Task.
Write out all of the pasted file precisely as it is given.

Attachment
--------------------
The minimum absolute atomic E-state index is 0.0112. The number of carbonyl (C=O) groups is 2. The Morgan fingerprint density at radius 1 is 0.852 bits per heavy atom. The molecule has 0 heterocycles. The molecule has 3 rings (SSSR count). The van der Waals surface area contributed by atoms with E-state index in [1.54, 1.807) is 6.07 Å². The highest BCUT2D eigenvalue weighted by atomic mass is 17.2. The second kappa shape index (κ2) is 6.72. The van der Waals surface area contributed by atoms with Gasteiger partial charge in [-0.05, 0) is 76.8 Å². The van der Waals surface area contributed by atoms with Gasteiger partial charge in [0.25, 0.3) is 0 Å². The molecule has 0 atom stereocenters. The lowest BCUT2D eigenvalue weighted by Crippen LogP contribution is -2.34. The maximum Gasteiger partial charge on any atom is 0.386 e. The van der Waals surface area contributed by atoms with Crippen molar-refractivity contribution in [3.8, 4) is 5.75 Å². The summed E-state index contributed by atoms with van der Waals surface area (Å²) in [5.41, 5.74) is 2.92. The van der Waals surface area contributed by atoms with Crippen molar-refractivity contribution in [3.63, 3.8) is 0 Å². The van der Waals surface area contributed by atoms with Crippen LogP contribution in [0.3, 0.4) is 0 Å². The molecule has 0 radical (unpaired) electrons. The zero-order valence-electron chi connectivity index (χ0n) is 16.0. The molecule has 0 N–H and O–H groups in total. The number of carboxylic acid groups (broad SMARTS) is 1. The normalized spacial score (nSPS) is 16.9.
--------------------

The minimum absolute atomic E-state index is 0.0112. The number of carbonyl (C=O) groups is 2. The Morgan fingerprint density at radius 1 is 0.852 bits per heavy atom. The molecule has 0 heterocycles. The molecule has 3 rings (SSSR count). The van der Waals surface area contributed by atoms with E-state index in [1.54, 1.807) is 6.07 Å². The highest BCUT2D eigenvalue weighted by atomic mass is 17.2. The second kappa shape index (κ2) is 6.72. The van der Waals surface area contributed by atoms with Gasteiger partial charge in [-0.05, 0) is 76.8 Å². The van der Waals surface area contributed by atoms with Gasteiger partial charge in [0.25, 0.3) is 0 Å². The molecule has 0 atom stereocenters. The lowest BCUT2D eigenvalue weighted by Crippen LogP contribution is -2.34. The maximum Gasteiger partial charge on any atom is 0.386 e. The van der Waals surface area contributed by atoms with Crippen molar-refractivity contribution in [3.8, 4) is 5.75 Å². The summed E-state index contributed by atoms with van der Waals surface area (Å²) in [5.41, 5.74) is 2.92. The van der Waals surface area contributed by atoms with Crippen molar-refractivity contribution in [3.63, 3.8) is 0 Å². The van der Waals surface area contributed by atoms with Crippen LogP contribution in [0.3, 0.4) is 0 Å². The molecule has 0 radical (unpaired) electrons. The zero-order valence-electron chi connectivity index (χ0n) is 16.0. The molecule has 0 N–H and O–H groups in total. The number of carboxylic acid groups (broad SMARTS) is 1. The normalized spacial score (nSPS) is 16.9.